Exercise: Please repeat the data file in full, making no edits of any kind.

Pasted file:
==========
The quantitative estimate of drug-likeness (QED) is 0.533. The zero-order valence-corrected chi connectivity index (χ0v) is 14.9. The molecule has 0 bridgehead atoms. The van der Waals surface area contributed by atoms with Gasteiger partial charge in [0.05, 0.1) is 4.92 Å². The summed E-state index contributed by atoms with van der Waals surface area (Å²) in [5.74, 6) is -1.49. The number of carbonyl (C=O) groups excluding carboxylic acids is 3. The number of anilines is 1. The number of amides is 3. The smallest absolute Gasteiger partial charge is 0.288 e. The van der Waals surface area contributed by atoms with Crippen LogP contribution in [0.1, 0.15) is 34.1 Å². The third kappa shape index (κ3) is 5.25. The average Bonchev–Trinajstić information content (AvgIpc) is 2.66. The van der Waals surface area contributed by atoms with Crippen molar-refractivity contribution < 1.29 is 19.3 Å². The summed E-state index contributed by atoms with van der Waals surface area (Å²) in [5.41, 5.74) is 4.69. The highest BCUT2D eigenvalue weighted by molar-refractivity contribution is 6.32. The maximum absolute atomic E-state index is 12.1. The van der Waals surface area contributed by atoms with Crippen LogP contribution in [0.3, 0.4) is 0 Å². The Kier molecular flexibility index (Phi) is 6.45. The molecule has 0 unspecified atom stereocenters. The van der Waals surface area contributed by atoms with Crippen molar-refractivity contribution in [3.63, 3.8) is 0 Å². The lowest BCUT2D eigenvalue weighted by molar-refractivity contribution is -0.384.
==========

The quantitative estimate of drug-likeness (QED) is 0.533. The zero-order valence-corrected chi connectivity index (χ0v) is 14.9. The molecule has 0 bridgehead atoms. The van der Waals surface area contributed by atoms with Gasteiger partial charge in [0.05, 0.1) is 4.92 Å². The summed E-state index contributed by atoms with van der Waals surface area (Å²) in [5.74, 6) is -1.49. The number of carbonyl (C=O) groups excluding carboxylic acids is 3. The number of anilines is 1. The number of amides is 3. The smallest absolute Gasteiger partial charge is 0.288 e. The van der Waals surface area contributed by atoms with Crippen LogP contribution in [0.1, 0.15) is 34.1 Å². The third kappa shape index (κ3) is 5.25. The average Bonchev–Trinajstić information content (AvgIpc) is 2.66. The van der Waals surface area contributed by atoms with Crippen molar-refractivity contribution < 1.29 is 19.3 Å². The summed E-state index contributed by atoms with van der Waals surface area (Å²) in [5.41, 5.74) is 4.69. The highest BCUT2D eigenvalue weighted by molar-refractivity contribution is 6.32. The maximum absolute atomic E-state index is 12.1. The van der Waals surface area contributed by atoms with Crippen LogP contribution in [0.3, 0.4) is 0 Å². The Kier molecular flexibility index (Phi) is 6.45. The molecule has 0 unspecified atom stereocenters. The van der Waals surface area contributed by atoms with Crippen molar-refractivity contribution in [3.63, 3.8) is 0 Å². The lowest BCUT2D eigenvalue weighted by molar-refractivity contribution is -0.384.